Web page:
Beginning in the mid-nineteenth century, literature in the United States began to shift away from the romantic. Realist authors became more prominent, portraying life as realistically as possible and focusing on issues and topics of everyday culture. Many realists, such as

Charlotte Perkins Gillman in “The Yellow Wallpaper” (1892) or Madeline Yale Wynne in “The

Little Room” (1895), also addressed social movements such as feminism, which were becoming increasingly visible in American culture. , frequently classified as a sub-movement of realism that includes authors such as and Theodore Dreiser, underscored determinism as primary to realism, class differentiation, and social problems. Local-color fiction—another subset of realism—tended to devote more attention to “accurate” of specific cultures and communities within the United States. This often entailed precise details about the environment and representations of dialect from local areas, as famously included throughout The Adventures of Huckleberry Finn.

Jules Zanger’s essay “‘Young Goodman Brown’ and ‘A White Heron’: Correspondences and Illuminations” (1990) highlights some of the parallels and contrasts within two specific texts that are typically considered part of the aforementioned movements. For Zanger, “Young

Goodman Brown” (1835) is representative of the romantic era, while “A White Heron” (1886) reflects the local-color tradition. Part of Zanger’s essay focuses specifically on nature and the

Valley Humanities Review Spring 2015 4 portrayal of wilderness in these two texts—an analysis that highlights some of the characteristics usually associated with their respective movements.

Zanger senses an overall parallel in Hawthorne’s and Jewett’s storylines, but suggests that Jewett’s work presents this plot within a realist framework:

Certainly Hawthorne’s tale, though localized by history and , shows little evidence

of the local-color writer’s concern with the particulars of regional landscape, dialect

speech, or economy, all of which we find in “A White Heron...” Jewett’s wilderness is

“real,” as Hawthorne’s never attempts to be, its continuously confirmed by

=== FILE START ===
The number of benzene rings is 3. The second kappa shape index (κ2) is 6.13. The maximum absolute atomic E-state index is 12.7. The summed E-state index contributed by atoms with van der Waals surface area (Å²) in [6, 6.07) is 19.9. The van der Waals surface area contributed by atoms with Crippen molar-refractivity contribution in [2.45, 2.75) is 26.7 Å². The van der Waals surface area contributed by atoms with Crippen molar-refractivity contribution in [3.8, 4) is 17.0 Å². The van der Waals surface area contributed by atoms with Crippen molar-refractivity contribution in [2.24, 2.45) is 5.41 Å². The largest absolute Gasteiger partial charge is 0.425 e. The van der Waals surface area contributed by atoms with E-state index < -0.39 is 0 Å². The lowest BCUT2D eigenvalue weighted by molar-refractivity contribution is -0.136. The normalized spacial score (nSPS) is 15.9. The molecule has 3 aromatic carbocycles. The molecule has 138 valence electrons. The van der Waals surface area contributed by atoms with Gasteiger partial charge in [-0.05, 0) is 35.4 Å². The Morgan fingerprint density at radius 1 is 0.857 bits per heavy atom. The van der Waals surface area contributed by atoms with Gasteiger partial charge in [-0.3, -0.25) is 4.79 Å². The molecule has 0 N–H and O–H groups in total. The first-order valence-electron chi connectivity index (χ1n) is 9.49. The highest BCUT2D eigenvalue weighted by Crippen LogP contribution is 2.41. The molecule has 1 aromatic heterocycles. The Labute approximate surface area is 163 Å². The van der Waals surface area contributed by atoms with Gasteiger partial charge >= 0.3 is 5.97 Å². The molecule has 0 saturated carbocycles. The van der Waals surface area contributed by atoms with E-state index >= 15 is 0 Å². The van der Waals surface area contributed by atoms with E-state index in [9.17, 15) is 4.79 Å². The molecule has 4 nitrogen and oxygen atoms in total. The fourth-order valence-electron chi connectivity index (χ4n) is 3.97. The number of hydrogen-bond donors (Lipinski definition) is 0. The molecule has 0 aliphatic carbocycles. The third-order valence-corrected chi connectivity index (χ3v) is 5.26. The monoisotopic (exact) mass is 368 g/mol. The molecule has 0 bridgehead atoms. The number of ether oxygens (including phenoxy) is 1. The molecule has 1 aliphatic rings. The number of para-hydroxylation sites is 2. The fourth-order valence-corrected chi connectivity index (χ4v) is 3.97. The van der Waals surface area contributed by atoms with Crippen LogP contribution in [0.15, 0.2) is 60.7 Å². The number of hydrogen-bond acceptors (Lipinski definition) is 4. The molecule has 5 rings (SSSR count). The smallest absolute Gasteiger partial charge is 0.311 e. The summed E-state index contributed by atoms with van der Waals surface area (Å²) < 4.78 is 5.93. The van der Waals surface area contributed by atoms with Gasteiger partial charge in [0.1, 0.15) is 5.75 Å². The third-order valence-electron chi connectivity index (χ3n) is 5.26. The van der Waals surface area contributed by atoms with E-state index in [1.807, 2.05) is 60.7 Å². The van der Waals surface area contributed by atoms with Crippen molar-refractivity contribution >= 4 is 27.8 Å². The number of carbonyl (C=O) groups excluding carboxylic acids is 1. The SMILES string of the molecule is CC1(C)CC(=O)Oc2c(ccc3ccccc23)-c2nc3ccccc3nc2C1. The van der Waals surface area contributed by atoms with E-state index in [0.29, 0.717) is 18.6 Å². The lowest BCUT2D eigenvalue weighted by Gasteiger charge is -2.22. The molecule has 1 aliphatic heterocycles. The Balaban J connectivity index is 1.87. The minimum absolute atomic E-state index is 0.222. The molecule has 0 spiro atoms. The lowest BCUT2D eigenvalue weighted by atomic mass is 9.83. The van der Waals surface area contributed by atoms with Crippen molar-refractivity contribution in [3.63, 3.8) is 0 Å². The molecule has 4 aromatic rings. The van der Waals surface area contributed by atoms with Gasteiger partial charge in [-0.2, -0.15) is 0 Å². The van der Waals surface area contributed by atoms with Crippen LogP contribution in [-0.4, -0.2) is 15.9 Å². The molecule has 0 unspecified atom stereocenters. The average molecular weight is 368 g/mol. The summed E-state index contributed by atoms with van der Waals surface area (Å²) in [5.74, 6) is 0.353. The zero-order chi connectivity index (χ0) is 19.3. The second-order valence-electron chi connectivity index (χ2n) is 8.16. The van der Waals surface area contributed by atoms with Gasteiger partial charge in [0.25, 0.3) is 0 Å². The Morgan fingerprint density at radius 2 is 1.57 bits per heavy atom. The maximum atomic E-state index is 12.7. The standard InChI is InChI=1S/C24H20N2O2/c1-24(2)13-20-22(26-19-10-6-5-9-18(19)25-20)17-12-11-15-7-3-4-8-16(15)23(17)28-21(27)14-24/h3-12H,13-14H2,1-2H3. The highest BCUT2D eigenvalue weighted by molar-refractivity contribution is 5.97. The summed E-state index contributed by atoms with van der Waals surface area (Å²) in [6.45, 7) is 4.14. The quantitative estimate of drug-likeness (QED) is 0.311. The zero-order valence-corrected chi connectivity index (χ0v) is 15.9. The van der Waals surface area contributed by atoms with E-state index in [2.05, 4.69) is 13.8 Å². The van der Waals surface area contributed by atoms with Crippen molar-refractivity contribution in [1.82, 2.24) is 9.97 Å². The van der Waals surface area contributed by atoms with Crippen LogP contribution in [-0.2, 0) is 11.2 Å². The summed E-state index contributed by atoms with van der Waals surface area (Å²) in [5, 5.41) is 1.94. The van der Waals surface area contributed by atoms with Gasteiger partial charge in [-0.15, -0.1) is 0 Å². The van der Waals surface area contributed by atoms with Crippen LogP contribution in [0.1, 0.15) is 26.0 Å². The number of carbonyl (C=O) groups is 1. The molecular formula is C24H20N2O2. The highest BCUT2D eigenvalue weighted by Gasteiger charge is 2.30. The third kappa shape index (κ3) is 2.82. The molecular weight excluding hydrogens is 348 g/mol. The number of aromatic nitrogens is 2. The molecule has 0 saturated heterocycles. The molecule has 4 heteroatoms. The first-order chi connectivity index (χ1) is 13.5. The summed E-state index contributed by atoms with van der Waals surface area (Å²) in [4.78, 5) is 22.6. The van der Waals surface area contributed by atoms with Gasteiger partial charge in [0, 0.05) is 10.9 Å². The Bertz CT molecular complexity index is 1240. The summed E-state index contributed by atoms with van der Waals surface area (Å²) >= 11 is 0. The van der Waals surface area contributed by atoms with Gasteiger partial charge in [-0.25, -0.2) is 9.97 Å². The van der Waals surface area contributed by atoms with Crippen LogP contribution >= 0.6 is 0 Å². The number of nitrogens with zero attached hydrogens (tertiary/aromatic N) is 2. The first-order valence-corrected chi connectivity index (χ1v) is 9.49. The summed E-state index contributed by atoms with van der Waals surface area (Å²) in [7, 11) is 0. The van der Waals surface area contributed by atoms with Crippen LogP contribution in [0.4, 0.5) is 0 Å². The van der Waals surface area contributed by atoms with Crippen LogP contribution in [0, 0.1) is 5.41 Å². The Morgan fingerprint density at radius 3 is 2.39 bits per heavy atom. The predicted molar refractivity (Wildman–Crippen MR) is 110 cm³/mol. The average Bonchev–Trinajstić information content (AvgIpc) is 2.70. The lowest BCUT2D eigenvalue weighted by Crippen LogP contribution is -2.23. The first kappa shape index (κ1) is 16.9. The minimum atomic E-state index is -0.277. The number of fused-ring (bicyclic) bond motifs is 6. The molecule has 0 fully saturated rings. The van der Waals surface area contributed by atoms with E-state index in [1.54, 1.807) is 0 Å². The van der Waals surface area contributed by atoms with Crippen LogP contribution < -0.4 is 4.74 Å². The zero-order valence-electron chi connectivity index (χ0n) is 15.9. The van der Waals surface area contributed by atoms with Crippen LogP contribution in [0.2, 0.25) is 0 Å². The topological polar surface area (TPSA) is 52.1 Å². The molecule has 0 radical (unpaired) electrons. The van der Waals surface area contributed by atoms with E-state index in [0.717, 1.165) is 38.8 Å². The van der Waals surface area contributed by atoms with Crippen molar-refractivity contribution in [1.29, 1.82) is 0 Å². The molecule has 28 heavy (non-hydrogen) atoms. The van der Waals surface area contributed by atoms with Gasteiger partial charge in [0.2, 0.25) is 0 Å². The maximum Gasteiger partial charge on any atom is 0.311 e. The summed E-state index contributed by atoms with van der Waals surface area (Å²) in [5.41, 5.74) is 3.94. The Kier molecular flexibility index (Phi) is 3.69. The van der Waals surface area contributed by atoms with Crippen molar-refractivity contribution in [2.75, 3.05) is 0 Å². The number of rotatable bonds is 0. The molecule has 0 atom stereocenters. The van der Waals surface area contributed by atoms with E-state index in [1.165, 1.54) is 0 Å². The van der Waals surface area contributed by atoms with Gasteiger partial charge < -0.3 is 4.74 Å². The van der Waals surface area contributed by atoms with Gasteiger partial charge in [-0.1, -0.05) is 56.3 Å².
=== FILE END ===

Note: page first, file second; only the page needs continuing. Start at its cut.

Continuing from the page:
particularizing details... Jewett’s wilderness, as has often been pointed out, is an

essentially benevolent one, with no suggestion of that lurking evil which haunts

Hawthorne’s postlapsarian forest.4

Zanger’s description of this difference in the styles of Hawthorne and Jewett suggest that the writing of the realist era has, in effect, moved away from the mysterious, sublime style that the romantics generally embraced.

Connecting this change in relationship to the environment with cultural and geographical shifts in New England between the eras in which these two authors wrote, Zanger explains, “In 1835 the New England wilderness was much closer to wildness than the settled, cutover, second growth woodlands of 1885: railroads and post roads had pretty well banished the last Indians and bears.”5 According to Zanger, the sentiment that humans needed to

4Jules Zanger, “‘Young Goodman Brown’ and ‘A White Heron’: Correspondences and Illuminations,” Papers on Language & Literature 26 (1990): 350-51, accessed Dec. 12, 2014, http://ezproxy.lvc.edu:2048/login?url=http://search.ebscohost.com/login.aspx?direct=true&db=hft&AN=505506593&si te=ehost-live. 5Ibid., 351. Valley Humanities Review Spring 2015 5 conquer and change the wilderness had been replaced by a sense that nature needed to change humanity—a result of the philosophies of writers like Emerson, who had promoted nature as a spiritual realm.6

Yet, Jewett’s story does not portray nature as a spiritual force according to a typical transcendentalist model. Her version of nature, which Zanger briefly identifies in his essay,

“...dramatiz[es] that widely held perception which was publicly expressing itself in the Garden

Cemetery and National Park movements.”7 Zanger identifies here a trace of early environmentalism in “A White Heron,” a sentiment that is in actuality a central element of the story and the main feature characterizing Jewett’s portrayal of nature.

The young hunter who visits Sylvia and her grandmother in “A White Heron” greatly contrasts the peaceful setting into which the reader has just stepped. For Sylvia, the most disturbing feature of the hunter is that he carries a gun, which he uses to kill the very wildlife he is interested in studying: “Sylvia would have liked him vastly better without his gun; she could not understand why he killed the very birds he seemed to like so much.”8 Sylvia struggles to decide whether she should reveal where the white heron for which he is searching nests; she knows he wishes to kill it, yet she is intrigued by his connections to town and to the broader society. This causes great uncertainty within her as it becomes clear she must choose loyalty to either the natural or social realm.

When Sylvia discovers the heron’s nest but decides not to betray its location, she meets with much resistance from the characters around her; they are aware of economic and social

6Ibid., 352. 7Ibid., 351. 8Sarah Orne Jewett, “A White Heron,” in The Portable American Realism Reader, ed. James Nagel and Tom Quirk. (New York: Penguin, 1997), 76. Valley Humanities Review Spring 2015 6 rewards that the capture of the heron would bring, and Sylvia clearly chooses loyalty to the preservation of this wild bird over those prizes:

But Sylvia does not speak after all, though the old grandmother fretfully rebukes her,

and the young man’s kid, appealing eyes are looking straight in her own. He can make

them rich with money; he has promised it, and they are poor now. He is so well worth